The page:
“She did not belong to any conceivable category of monarchs or women”. The words of Arthur Ponsonby, son of Sir Henry Ponsonby, who was private secretary to Victoria, are a fair summation of the queen who ruled Britain from 1837 to 1901.
In reading of Henry’s working life, one wonders if his employer was sane. So, how can a book covering 40 years of obdurate melancholy be so entertaining? One instance is Ponsonby’s account of Victoria’s sudden visit to the bedside of her son, the ailing Prince of Wales, at Sandringham, in 1871. Sir Henry is left wandering about the garden, when he is “suddenly carried away by a stampede of Royalties, headed by the Duke of Cambridge and brought up by Prince Leopold, going as fast as they could. We thought it was a mad bull. But they cried out ‘The Queen, the Queen’ and we all dashed into the house again and waited behind the door till the road was clear.”
Kate Hubbard’s finely-tuned narrative contains neither mockery nor malice in its account of the years after the death of Victoria’s husband, Prince Albert, in 1861. The chapters are biographical portraits of six courtiers, their careers fleshed out by letters and diaries written by women often close to the end of their tether, separated from husband, children, family and friends, longing for their terms of service to be over.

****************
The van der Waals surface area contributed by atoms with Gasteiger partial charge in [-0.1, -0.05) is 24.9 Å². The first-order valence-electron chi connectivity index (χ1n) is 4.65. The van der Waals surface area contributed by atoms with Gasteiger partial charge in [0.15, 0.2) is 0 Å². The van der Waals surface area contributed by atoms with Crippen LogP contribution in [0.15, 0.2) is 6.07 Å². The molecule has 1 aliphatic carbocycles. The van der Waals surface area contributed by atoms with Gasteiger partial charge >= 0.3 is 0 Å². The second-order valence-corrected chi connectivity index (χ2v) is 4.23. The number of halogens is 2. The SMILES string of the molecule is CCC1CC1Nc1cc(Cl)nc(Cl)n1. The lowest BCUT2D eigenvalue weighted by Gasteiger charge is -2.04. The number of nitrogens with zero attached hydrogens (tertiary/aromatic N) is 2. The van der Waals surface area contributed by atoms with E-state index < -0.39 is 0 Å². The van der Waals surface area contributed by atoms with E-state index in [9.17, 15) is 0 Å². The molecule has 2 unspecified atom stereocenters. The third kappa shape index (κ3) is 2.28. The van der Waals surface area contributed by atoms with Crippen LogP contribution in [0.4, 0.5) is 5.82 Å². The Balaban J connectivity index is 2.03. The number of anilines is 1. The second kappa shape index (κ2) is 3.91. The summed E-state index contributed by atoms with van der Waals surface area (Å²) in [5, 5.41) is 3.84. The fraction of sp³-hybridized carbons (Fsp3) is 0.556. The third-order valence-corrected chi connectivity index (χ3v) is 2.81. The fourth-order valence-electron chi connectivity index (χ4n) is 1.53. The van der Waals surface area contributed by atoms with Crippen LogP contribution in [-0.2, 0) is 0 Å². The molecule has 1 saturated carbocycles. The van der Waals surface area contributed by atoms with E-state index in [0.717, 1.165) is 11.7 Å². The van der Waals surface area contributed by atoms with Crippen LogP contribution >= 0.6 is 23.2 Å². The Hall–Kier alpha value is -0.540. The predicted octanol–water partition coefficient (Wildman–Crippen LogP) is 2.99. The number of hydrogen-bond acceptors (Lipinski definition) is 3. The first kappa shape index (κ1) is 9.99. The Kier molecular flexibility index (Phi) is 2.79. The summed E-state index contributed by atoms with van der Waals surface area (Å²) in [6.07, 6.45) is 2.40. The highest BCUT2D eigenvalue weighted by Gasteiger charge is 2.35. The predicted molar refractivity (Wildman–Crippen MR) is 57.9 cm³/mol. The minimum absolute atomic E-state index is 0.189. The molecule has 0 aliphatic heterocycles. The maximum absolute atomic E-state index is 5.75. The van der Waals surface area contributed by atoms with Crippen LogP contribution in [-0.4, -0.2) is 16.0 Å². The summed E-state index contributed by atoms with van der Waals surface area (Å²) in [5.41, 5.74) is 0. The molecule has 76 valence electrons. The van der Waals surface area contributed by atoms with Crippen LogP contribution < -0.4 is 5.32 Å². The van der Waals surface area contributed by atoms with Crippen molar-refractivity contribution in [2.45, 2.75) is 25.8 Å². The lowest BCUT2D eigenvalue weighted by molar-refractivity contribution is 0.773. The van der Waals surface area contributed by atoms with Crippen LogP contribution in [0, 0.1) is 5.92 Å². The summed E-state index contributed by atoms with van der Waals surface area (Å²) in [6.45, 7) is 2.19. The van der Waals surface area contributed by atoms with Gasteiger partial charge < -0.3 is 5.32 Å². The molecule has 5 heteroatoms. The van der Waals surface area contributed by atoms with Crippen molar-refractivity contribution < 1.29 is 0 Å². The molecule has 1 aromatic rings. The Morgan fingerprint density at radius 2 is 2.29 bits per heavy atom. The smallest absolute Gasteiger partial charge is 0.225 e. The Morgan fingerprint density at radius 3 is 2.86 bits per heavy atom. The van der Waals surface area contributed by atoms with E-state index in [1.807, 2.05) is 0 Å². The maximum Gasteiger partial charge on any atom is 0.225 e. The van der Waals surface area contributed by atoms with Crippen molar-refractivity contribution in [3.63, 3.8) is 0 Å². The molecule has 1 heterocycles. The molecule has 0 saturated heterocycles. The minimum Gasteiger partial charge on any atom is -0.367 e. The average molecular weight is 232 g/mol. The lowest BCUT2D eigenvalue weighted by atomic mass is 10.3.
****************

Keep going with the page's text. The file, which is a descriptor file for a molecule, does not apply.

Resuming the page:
Given the politics that controlled the selection of the Queen’s ladies, according to parliamentary swings and roundabouts, it’s no wonder that Victoria’s marriage to Albert of Saxe-Coburg became “the consuming relationship” of her life. The couple intended to create a model of domestic virtue via their married life. For Victoria, surrounded in her childhood by the flagrantly immoral Hanovarian court of her ancestors, domestic harmony was paramount. So much so that the first years of her reign were darkened by the case of Lady Flora Hastings, a lady-in-waiting falsely accused of unmarried pregnancy in a scandal fuelled by Victoria’s own youthful ignorance and dislike. (Poor Lady Flora died shortly afterwards of cancer, her large stomach caused by a tumour on her liver). Determined to preserve the ‘dignity and morality of my court’, the young Victoria relied on the Lord Chamberlain, Lord Conyngham, unaware that he had installed his mistress as housekeeper at Buckingham Palace.